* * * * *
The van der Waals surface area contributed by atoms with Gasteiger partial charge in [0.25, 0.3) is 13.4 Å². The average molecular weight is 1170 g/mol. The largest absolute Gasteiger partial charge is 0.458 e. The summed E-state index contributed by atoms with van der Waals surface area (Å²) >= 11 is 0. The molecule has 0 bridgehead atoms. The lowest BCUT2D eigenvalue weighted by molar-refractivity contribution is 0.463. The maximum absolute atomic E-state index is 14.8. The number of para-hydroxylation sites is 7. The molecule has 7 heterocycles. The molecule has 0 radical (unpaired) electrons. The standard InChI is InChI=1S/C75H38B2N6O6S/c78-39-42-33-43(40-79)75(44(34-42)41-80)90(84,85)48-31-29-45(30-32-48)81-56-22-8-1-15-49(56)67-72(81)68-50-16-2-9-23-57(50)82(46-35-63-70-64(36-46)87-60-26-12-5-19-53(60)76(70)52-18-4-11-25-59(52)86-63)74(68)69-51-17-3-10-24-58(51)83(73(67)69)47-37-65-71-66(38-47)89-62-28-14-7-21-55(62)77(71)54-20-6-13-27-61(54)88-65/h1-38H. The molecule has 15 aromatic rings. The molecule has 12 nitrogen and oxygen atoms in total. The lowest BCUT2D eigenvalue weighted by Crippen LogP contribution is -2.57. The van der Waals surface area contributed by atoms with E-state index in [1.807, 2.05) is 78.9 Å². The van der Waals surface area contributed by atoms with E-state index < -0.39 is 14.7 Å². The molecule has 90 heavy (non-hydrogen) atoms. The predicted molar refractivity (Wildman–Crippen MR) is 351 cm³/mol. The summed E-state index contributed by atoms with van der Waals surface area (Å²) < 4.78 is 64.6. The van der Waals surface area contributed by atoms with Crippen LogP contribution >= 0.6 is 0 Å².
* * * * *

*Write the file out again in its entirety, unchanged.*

The van der Waals surface area contributed by atoms with Gasteiger partial charge in [0.25, 0.3) is 13.4 Å². The average molecular weight is 1170 g/mol. The largest absolute Gasteiger partial charge is 0.458 e. The summed E-state index contributed by atoms with van der Waals surface area (Å²) >= 11 is 0. The molecule has 0 bridgehead atoms. The lowest BCUT2D eigenvalue weighted by molar-refractivity contribution is 0.463. The maximum absolute atomic E-state index is 14.8. The number of para-hydroxylation sites is 7. The molecule has 7 heterocycles. The molecule has 0 radical (unpaired) electrons. The standard InChI is InChI=1S/C75H38B2N6O6S/c78-39-42-33-43(40-79)75(44(34-42)41-80)90(84,85)48-31-29-45(30-32-48)81-56-22-8-1-15-49(56)67-72(81)68-50-16-2-9-23-57(50)82(46-35-63-70-64(36-46)87-60-26-12-5-19-53(60)76(70)52-18-4-11-25-59(52)86-63)74(68)69-51-17-3-10-24-58(51)83(73(67)69)47-37-65-71-66(38-47)89-62-28-14-7-21-55(62)77(71)54-20-6-13-27-61(54)88-65/h1-38H. The molecule has 15 aromatic rings. The molecule has 12 nitrogen and oxygen atoms in total. The lowest BCUT2D eigenvalue weighted by Crippen LogP contribution is -2.57. The van der Waals surface area contributed by atoms with E-state index in [1.807, 2.05) is 78.9 Å². The van der Waals surface area contributed by atoms with E-state index < -0.39 is 14.7 Å². The molecule has 90 heavy (non-hydrogen) atoms. The predicted molar refractivity (Wildman–Crippen MR) is 351 cm³/mol. The summed E-state index contributed by atoms with van der Waals surface area (Å²) < 4.78 is 64.6. The van der Waals surface area contributed by atoms with Crippen LogP contribution >= 0.6 is 0 Å².